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The Space Race was about Power Projection - Miles O'Brien



 
 
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  #11  
Old December 16th 16, 07:35 PM posted to sci.space.history
David Spain
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Posts: 2,459
Default The Space Race was about Power Projection - Miles O'Brien

On 12/15/2016 10:03 AM, Stuf4 wrote:
From David Spain:
On Monday, December 12, 2016 at 6:31:27 AM UTC-5, Stuf4 wrote:

Nuclear ICBMs are the only fielded weapon that has NEVER undergone an end-to-end test.


Well technically for a "ballistic missile" that is correct. However
historically for a non-ballistic missile or non-ballistic rocket, of
intermediate range (Thor) not true.


I specifically stated INTER-CONTINENTAL ballistic missiles, and you come back with (paraphrase) "That's not true, there were cases of INTERMEDIATE RANGE..."

Hello? I was operating under the assumption that we were speaking the same language. Maybe I should try putting your reply into Google Translate.



Please don't paraphrase when the exact wording is available to you.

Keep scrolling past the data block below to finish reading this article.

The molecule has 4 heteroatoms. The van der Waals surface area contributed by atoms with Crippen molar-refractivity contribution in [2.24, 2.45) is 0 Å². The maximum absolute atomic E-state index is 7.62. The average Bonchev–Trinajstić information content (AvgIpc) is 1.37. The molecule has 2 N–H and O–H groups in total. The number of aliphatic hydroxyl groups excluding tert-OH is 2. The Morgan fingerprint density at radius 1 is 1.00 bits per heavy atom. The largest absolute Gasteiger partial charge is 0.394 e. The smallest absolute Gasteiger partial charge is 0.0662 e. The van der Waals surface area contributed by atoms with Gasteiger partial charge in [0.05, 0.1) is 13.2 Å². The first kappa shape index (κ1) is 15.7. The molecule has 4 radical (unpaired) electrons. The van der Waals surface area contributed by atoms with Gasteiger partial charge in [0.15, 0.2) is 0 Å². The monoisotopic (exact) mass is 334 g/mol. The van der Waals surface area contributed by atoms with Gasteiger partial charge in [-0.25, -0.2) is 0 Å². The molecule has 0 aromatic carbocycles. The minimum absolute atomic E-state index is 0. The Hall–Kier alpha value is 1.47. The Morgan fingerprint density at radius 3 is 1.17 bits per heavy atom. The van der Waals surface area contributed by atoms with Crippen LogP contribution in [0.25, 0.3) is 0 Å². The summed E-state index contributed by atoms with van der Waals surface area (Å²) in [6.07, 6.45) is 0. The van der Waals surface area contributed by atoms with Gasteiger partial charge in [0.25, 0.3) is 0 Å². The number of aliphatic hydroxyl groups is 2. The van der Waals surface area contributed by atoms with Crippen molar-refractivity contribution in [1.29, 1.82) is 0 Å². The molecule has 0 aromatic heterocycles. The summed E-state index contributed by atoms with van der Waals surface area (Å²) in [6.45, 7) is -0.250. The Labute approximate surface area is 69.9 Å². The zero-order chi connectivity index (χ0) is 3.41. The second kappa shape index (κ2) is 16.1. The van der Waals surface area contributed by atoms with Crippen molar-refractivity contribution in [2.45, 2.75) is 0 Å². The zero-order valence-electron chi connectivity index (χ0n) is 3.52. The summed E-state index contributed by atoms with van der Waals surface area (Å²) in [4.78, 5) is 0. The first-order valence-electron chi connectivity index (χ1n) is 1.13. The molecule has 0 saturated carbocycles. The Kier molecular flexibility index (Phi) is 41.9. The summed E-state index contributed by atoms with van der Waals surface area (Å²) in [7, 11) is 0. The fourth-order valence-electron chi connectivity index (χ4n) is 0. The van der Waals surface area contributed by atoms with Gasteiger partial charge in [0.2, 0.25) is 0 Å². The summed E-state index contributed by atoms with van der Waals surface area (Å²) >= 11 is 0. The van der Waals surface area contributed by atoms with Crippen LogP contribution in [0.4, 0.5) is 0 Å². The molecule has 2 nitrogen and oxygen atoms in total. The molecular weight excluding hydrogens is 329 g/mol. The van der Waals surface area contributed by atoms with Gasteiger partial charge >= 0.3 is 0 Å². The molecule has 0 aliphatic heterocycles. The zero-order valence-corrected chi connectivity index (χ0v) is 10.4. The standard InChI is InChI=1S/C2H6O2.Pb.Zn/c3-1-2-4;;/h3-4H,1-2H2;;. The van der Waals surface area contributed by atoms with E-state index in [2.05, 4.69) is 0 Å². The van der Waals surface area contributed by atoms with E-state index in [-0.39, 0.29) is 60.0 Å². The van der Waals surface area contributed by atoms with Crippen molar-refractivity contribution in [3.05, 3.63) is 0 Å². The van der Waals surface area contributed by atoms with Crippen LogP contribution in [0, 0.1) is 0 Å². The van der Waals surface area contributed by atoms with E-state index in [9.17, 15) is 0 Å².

I said "technically for a "ballistic missile"" and left unsaid "of
INTER-CONTINENTAL range" since that was what you were describing and I
said you were correct. No disagreement. I did NOT say "That's not
true.... blah", I said "However..." and described a different scenario
where that was not the case. Please don't put words in my mouth I did
not use.

I would not think translation would be necessary.


Prior to the 1963 Limited Nuclear Test Ban treaty there were a few
documented tests of nuclear devices detonated in space via rocket by the
USAF & Los Alamos in the early 1960's. See the "Starfish Prime" test series:

https://en.wikipedia.org/wiki/Starfish_Prime


Yes, I remember my surprise decades ago when I first learned about those tests.

Good we are in agreement then.


On 12/12/2016 10:00 PM, Scott M. Kozel wrote:
How would any other country know that it had a nuclear warhead when it was launched?


Point taken. There may be historical record of test objects launched as
prototype nuclear warheads that had the mass/design-shape needed for
missilery but without the required nuclear material. I can't document
that fact just now, but that doesn't mean it didn't happen. In fact I'm
certain it did, quite a bit...


I do not know the exact protocol, but I would expect that countries be required to register (perhaps with the UN?) any plan to launch any missile or rocket that had the range of impacting other countries.

Or maybe this guess is mistaken, and that instead there is a long tradition of countries unilaterally doing whatever they want. No notice at all.

Your guess is mistaken. And the later is true. A country may, as a
courtesy, inform other countries of a test, but when a test does not
involve their airspace there is no requirement. BTW a country is free to
orbit anything in space regardless of what territory it crosses. When
North Korea does this we can rant, fume, bloviate all we want but they
are not doing anything any other country or private corporation has not